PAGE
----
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Australian television news trends. First results from a longitudinal study

Phillips, G. and Tapsall, S. (2007) Australian television news trends. First results from a longitudinal study. Australian Journalism Monographs, 9 .

Abstract

Despite declining audiences television continues to be the primary source of news for the Australian public, yet no tool has been developed to regularly measure and interpret just what the nation's news services actually deliver. Are the news services as local as they say they are? What is the amount and nature of their coverage of world events? What kind of news do they include and how are stories treated? How much original material is there and how much duplication across services? Are news agendas changing over time? Australia currently lacks the means of providing credible answers to these questions at a time when the quality of its news services is subject to multiple threats, both commercial and technological. The aim of this study was to develop an authoritative and comprehensive method for analyzing the shape and substance of television news. It was hoped through this process to create a content analysis database and a methodology appropriate for the provision of an ongoing assessment and comparison of news output across the five Australian television networks. The results of the first two surveys show that Australia's television news services are changing. News agendas are becoming more homogenized, with greater reliance by all services on predictable and safe sources. Local coverage is reducing, stories are tending to be more sensationalist, and hard news is being displaced by soft news. The danger is that the tactics aimed at boosting dwindling audiences may in fact be actively contributing to audience decline by turning off the core demographics the networks need to ensure long-term survival.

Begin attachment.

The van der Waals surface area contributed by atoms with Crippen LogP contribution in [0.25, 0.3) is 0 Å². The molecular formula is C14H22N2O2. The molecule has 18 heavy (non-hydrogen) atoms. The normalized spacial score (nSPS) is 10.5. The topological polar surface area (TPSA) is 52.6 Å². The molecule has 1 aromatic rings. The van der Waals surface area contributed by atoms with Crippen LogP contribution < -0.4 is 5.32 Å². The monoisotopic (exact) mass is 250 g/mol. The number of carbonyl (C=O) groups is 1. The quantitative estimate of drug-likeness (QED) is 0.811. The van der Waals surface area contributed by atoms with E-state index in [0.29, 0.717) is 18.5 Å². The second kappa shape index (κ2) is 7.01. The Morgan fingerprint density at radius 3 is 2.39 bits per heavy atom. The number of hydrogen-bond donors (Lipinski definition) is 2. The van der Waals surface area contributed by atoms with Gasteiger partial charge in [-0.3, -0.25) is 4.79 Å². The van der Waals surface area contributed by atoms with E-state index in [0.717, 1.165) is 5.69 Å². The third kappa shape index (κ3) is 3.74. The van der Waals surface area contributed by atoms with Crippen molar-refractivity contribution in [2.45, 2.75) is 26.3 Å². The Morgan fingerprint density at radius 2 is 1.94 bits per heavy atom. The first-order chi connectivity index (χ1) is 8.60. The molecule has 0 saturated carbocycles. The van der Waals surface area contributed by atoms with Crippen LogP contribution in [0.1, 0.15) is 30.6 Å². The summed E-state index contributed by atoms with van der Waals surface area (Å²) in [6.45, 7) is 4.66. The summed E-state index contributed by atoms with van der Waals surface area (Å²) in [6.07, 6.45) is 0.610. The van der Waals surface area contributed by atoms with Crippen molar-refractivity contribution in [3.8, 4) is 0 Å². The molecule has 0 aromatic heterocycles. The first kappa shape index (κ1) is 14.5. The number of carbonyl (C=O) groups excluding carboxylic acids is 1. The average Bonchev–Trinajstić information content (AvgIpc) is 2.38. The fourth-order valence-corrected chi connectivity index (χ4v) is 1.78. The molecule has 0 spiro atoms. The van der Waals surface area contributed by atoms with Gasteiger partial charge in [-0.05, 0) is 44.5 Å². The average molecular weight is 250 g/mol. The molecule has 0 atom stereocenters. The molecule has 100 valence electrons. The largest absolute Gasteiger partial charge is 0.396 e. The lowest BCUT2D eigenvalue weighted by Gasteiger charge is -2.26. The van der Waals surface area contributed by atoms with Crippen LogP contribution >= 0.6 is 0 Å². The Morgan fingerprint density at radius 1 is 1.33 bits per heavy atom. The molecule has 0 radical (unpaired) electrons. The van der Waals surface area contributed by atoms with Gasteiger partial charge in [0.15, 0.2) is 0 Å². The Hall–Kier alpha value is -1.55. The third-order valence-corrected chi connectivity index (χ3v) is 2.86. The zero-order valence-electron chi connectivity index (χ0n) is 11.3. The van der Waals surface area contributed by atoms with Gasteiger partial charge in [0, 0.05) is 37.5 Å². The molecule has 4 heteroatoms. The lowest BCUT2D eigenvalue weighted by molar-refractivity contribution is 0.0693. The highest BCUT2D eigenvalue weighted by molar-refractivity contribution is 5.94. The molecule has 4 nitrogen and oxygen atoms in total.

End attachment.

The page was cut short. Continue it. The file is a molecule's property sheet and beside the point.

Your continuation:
Publication Type: Journal Article
Murdoch Affiliation: School of Media, Communication and Culture
Publisher: Centre for Public Culture and Ideas
URI: http://researchrepository.murdoch.edu.au/id/eprint/4918
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